You can choose the start date of your maternity leave from any time 11 weeks before your due date up to the week of your due date. Maternity leave will start automatically if the baby is premature or if you are absent with pregnancy related illness in the 4 weeks before your due date. You can change your mind about the start date but should give 28 days’ notice.
You have the right to return to the same job after Ordinary Maternity Leave. If leave lasts more than 6 months, you can be offered a suitable and appropriate alternative if it is not reasonably practicable for you to return to the same job. Maintaining arrangements made to cover maternity leave is unlikely to fall within this category. There are similar rights after Shared Parental Leave and Adoption Leave.
The risk assessment carried out in respect of new and expectant mothers should cover mothers who are breastfeeding after returning to work. Health and safety obligations require employers to give breastfeeding mothers facilities to rest and have adequate meal breaks. The HSE recommends having somewhere suitable to express and then store breastmilk.
You will continue to accrue holiday but cannot take holiday during maternity leave. If you have not been able to take your holiday because of maternity leave, it should be carried over to the next holiday year.
You can work up to 10 keeping in touch days (KIT days) during maternity leave or 20 KIT days during Shared Parental Leave, without bringing leave to an end. KIT days should be agreed between both employer and employee: there is no right to work a KIT day and no requirement to do so.
Miscarriage before 24 weeks does not give any special right to leave or pay: it is treated as pregnancy related absence. Miscarriage or stillbirth after 24 weeks entitles the employee to maternity leave as if she had a live birth, which would start automatically. She can give notice to return to work, but must not do for at least 2 weeks.
Employees on maternity leave can be made redundant but doing so because of maternity leave is unlawful discrimination. Identifying a position as redundant because of maternity cover arrangements is likely to be considered discrimination. Employees on maternity leave have special rights to be offered suitable alternative employment if their substantive position is redundant.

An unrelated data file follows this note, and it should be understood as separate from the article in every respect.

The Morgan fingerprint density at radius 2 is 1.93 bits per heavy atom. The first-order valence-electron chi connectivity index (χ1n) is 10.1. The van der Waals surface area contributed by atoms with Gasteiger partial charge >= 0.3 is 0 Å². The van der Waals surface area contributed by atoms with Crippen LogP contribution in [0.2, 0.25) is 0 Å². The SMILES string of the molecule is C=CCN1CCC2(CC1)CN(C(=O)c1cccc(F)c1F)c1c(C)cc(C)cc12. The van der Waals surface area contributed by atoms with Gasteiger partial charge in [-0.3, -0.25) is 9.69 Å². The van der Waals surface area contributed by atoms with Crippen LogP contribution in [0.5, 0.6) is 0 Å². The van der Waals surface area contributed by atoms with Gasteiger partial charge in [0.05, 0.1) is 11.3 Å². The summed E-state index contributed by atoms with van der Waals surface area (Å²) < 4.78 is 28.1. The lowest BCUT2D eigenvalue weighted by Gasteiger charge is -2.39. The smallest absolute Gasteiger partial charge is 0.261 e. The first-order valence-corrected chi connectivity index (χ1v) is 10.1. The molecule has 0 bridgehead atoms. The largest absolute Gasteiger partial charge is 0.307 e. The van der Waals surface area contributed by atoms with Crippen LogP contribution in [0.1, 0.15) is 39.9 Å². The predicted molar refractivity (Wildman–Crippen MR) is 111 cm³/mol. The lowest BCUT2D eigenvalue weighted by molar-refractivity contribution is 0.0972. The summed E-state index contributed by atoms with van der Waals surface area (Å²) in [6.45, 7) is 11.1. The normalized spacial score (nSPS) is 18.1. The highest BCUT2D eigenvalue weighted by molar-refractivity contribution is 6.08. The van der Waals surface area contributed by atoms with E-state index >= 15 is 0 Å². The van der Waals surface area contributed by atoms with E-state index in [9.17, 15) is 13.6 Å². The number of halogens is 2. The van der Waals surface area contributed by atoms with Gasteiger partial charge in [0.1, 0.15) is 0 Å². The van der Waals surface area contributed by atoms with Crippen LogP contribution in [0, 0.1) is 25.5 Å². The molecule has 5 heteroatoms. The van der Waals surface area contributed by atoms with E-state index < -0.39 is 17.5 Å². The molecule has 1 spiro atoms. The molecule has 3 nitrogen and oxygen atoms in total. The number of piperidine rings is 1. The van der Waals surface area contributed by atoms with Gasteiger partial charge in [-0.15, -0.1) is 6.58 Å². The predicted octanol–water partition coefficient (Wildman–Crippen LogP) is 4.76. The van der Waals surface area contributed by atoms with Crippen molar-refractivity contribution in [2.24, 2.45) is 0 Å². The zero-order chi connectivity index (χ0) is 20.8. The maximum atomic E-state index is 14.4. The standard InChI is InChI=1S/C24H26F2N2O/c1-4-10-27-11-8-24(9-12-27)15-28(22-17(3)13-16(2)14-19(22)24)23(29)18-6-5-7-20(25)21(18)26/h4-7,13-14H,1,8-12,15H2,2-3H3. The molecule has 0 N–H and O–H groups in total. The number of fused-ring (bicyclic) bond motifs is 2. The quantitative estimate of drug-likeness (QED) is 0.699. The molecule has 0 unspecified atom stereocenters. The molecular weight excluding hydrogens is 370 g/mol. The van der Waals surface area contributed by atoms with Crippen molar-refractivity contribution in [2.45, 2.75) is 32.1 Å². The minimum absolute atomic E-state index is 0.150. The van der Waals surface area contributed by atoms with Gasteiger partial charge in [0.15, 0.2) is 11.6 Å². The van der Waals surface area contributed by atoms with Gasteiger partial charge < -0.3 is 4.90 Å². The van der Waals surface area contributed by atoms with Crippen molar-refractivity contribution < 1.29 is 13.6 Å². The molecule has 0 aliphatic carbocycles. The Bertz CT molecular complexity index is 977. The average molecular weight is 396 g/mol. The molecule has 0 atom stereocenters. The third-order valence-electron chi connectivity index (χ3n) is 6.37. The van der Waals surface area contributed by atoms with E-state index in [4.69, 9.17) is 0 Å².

Fathers or the spouse, partner or civil partner of the child’s mother, with at least 26 weeks’ service 14 weeks before the due date can take paternity leave. Spouses, partners and civil partners who are not the biological father are only entitled to leave if they have the main responsibility for bringing up the child (other than the child’s mother). Biological fathers are not entitled to leave if they do not have any responsibility for the child’s upbringing.
Eligible employees can take either one or two consecutive weeks leave at any time in the baby’s first 8 weeks (or before 8 weeks after the due date if s/he is born early). It cannot be taken after Shared Parental Leave. Statutory Paternity Pay is payable by the employer.
Fathers and eligible partners can be entitled to Shared Parental Leave if the mother gives up her right to maternity leave. Leave can be taken at any time within the child’s first year. Mothers who have given up maternity leave can then share that leave with the father (or eligible partner) if they too are eligible. There are similar rights to return to the same job as after maternity leave, to Statutory Shared Parental Pay and to take up to 20 KIT days.
Employees with 26 weeks service 15 weeks before the due date who have main responsibility (with the other parent) for care of the baby are eligible to take Shared Parental Leave. Where mothers are not themselves eligible because of short service, or they are self-employed or recently unemployed, eligible fathers and partners can still take leave if the mother curtails her entitlement to Statutory Maternity Leave or Maternity Allowance.